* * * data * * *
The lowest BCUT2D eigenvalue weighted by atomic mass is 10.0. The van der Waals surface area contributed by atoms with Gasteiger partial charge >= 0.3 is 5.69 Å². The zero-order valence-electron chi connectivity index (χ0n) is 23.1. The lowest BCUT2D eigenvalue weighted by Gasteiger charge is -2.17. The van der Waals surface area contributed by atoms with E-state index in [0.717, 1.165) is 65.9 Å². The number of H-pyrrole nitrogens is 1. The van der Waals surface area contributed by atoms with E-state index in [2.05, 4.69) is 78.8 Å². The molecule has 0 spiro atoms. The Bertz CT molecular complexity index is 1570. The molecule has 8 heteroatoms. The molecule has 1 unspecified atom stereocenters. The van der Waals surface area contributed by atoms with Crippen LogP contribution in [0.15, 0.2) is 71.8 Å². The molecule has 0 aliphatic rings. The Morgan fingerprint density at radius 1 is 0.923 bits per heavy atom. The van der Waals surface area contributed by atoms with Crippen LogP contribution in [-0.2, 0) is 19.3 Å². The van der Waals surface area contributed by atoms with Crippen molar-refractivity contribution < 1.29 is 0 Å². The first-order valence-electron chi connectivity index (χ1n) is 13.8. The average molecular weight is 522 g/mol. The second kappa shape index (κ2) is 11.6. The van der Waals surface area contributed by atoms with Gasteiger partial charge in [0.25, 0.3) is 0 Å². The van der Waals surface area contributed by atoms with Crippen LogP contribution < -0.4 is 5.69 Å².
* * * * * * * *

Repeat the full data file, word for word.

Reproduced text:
The lowest BCUT2D eigenvalue weighted by atomic mass is 10.0. The van der Waals surface area contributed by atoms with Gasteiger partial charge >= 0.3 is 5.69 Å². The zero-order valence-electron chi connectivity index (χ0n) is 23.1. The lowest BCUT2D eigenvalue weighted by Gasteiger charge is -2.17. The van der Waals surface area contributed by atoms with E-state index in [0.717, 1.165) is 65.9 Å². The number of H-pyrrole nitrogens is 1. The van der Waals surface area contributed by atoms with E-state index in [2.05, 4.69) is 78.8 Å². The molecule has 0 spiro atoms. The Bertz CT molecular complexity index is 1570. The molecule has 8 heteroatoms. The molecule has 1 unspecified atom stereocenters. The van der Waals surface area contributed by atoms with Crippen LogP contribution in [0.15, 0.2) is 71.8 Å². The molecule has 0 aliphatic rings. The Morgan fingerprint density at radius 1 is 0.923 bits per heavy atom. The van der Waals surface area contributed by atoms with Crippen LogP contribution in [-0.2, 0) is 19.3 Å². The van der Waals surface area contributed by atoms with Crippen molar-refractivity contribution < 1.29 is 0 Å². The first-order valence-electron chi connectivity index (χ1n) is 13.8. The average molecular weight is 522 g/mol. The second kappa shape index (κ2) is 11.6. The van der Waals surface area contributed by atoms with Gasteiger partial charge in [0.25, 0.3) is 0 Å². The van der Waals surface area contributed by atoms with Crippen LogP contribution < -0.4 is 5.69 Å².